The past few weeks have left me stunned by the antics of our leadership. Penny, Marlene, Burkee, Simonette, Espinet, Quamina … I can go on and on, but there is one common theme: they were headlined in the media because of some act of incompetence by the leadership of our country. This single-term government has stumbled from issue to issue, and every time I think it can’t get worse, something worse happens.
How can two government ministers sit in the same post-cabinet news conference and have a fundamental disagreement on any issue? In this case, the issue was the appointment of the CEO to manage Heritage Petroleum. One minister said that there will be a search for a replacement, while the other talked about allowing the CEO to operate remotely.
My conclusion from this public display is that the cabinet is so fractured that they can’t even keep ‘on message’ in the public. That says that the Ship of State is in the hands of a captain who is still clocking his hours to certification. We are in a danger zone and every decision taken will impact our quality of life for the next generation and beyond.
From the onset, the closure of Petrotrin and the establishment of the holding company was contentious. As a citizen, I saw another example of autocratic leadership and duplicity. The closure was presented as a fait accompli when a few months before, the headline was that the union and the management were working towards a way forward with the restructuring of Petrotrin.
We have squandered another opportunity to motivate our people to change our work ethic. If it was aimed at union-busting, then it failed. Unions are here to stay, so at all levels of our society, we have to find a way to work with unions or employee associations called by other names.
Heritage CEO, Mike Wylie, may have come in with the best intentions, but something went wrong with the process of selection. How thorough was the medical and why is compensation being considered when he is unable to function in the manner for which he was hired?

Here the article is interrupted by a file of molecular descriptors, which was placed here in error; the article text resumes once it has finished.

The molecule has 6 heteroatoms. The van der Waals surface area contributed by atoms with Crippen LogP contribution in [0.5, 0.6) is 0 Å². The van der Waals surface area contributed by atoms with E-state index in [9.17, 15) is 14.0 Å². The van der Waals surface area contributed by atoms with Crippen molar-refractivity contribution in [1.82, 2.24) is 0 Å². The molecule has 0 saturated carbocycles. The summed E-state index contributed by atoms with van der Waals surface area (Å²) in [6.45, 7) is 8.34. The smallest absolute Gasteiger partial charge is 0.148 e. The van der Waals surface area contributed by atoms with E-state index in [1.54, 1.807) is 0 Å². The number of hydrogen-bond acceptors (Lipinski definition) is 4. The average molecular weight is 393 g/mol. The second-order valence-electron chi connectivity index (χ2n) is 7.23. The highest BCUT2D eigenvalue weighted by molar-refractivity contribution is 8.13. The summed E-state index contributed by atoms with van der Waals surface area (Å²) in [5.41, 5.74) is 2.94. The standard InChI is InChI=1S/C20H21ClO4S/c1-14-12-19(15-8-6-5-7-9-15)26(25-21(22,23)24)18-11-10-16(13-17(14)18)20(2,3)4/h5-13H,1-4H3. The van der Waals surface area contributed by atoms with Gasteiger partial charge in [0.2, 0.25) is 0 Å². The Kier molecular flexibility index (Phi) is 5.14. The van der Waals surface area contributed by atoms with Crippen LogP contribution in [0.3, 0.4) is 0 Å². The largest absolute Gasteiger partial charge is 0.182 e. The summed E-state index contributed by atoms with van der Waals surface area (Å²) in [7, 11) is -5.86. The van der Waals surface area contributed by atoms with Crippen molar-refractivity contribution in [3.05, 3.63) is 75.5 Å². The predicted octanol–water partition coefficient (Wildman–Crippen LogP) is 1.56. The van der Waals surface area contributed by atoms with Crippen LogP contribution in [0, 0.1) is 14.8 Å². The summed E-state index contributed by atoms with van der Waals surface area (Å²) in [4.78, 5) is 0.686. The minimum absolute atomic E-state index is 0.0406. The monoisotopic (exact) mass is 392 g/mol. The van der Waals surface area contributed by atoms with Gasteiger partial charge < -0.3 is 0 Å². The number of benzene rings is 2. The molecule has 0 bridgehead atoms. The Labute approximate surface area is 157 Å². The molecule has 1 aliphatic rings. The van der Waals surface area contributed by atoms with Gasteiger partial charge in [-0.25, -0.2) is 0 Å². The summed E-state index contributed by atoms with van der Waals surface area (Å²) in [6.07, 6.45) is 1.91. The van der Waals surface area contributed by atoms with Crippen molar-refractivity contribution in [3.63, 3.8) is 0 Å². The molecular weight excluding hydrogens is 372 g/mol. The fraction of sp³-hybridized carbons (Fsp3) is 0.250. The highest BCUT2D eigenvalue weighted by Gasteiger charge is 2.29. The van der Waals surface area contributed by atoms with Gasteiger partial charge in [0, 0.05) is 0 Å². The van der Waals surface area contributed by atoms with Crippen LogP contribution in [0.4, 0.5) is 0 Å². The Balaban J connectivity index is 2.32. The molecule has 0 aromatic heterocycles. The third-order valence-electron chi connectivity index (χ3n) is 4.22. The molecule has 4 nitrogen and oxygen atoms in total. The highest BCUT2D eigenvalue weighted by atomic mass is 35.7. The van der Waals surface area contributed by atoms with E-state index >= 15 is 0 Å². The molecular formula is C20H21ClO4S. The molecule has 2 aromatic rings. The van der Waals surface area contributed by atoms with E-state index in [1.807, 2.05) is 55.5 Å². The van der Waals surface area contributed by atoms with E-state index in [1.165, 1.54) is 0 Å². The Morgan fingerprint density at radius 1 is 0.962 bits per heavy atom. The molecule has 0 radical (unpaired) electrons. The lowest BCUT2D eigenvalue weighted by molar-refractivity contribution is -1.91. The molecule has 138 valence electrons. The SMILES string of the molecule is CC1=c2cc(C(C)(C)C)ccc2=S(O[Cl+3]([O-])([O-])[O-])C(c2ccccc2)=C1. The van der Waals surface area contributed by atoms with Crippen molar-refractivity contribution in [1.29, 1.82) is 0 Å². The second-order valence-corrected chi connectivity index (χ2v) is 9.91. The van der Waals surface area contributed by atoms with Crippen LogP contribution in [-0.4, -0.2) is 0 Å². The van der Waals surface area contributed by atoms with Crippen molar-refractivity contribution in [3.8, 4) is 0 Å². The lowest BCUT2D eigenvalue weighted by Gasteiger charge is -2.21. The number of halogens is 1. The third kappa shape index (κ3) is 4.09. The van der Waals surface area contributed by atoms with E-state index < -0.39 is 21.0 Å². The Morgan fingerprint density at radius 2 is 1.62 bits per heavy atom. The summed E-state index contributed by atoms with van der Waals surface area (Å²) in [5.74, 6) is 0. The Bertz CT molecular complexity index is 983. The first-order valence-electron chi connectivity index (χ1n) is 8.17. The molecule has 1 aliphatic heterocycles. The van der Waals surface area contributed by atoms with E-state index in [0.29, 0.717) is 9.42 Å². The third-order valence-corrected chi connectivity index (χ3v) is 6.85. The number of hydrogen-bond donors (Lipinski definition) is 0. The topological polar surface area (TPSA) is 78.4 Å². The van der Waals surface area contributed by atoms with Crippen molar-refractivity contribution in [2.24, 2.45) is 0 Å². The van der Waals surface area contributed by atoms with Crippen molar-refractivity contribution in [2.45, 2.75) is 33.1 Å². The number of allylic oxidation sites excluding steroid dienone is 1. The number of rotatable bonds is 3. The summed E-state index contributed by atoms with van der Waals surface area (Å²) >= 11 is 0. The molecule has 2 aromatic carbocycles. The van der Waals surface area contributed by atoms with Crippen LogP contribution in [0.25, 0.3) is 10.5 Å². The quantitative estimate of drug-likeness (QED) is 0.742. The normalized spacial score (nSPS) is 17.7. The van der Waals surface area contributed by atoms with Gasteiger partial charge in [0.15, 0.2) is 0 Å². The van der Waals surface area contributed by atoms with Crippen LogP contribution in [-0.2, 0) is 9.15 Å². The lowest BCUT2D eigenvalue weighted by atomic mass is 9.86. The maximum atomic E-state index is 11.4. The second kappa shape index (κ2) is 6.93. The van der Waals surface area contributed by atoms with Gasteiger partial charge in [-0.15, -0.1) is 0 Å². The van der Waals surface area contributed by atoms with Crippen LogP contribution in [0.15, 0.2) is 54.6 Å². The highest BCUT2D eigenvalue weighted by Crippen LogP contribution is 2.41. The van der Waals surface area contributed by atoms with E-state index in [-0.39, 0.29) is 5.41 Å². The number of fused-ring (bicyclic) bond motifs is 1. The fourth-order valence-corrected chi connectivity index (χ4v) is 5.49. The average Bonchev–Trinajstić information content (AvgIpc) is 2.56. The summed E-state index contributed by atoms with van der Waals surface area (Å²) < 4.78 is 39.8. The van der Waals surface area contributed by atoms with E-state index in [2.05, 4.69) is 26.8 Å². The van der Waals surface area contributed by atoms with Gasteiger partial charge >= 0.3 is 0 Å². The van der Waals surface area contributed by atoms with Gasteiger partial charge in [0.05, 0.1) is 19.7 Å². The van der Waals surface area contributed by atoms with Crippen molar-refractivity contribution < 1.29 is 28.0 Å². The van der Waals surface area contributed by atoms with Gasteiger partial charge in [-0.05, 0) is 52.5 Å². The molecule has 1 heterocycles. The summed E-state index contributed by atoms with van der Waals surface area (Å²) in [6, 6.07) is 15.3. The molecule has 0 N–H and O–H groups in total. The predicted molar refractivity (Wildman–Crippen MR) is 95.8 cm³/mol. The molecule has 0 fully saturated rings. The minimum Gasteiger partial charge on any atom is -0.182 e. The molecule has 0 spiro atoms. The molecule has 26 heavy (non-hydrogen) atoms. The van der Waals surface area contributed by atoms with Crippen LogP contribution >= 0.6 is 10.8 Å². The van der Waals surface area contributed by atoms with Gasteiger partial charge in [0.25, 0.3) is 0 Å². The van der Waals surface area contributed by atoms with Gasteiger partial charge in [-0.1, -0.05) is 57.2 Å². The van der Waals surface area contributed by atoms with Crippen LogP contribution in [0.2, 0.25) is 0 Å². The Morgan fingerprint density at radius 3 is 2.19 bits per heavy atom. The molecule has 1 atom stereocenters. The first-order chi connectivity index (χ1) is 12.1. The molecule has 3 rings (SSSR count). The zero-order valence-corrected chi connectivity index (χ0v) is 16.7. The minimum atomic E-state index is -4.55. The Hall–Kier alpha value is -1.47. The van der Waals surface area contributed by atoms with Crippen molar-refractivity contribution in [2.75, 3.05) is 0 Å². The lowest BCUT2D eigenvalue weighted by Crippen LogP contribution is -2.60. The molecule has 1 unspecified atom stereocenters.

Former chairman Espinet has functioned as an effective hatchet man to transition Petrotrin into Trinidad Petroleum Holdings Limited (TPHL). Does anyone else wonder what happened for him to be removed so unceremoniously? Poor Quamina, a nice guy, a competent attorney, but an on-the-job-trainee (OJT) in the energy sector. So we stumble on.
In other countries, the population would be clamouring for transparency and accountability about these major decisions. There would be a loud demand for collaboration among cabinet colleagues instead of the public stumbling which occurred in the post-cabinet news conference. In looking at the board composition for these four companies, I also wonder out loud about the absence of women.
TPHL BOARD: Michael Quamina (Chairman), Reynold Adjodhasingh (Deputy), Newman George, Anthony Chan Tack, Joel Harding, Selwyn Lashley, Eustace Nancis.
HERITAGE BOARD: Michael Quamina (Chairman), Newman George (Deputy), Reynold Adjodhasingh, Selwyn Lashley, Joel Harding, Ryan Toby, George Leonard Lewis, Peter Clarke, Reeza Saleem.
PARIA BOARD: Newman George (Chairman), Eustance Nancis, Christine Sahadeo, Peter Clarke, Reeza Saleem.
GUARACARA BOARD: Newman George (Chairman), Anthony Chan Tack, Peter Clarke, Christine Sahadeo.
Are we so afraid to challenge that this travesty will be allowed to play out over the next 15 months to 7 September 2020?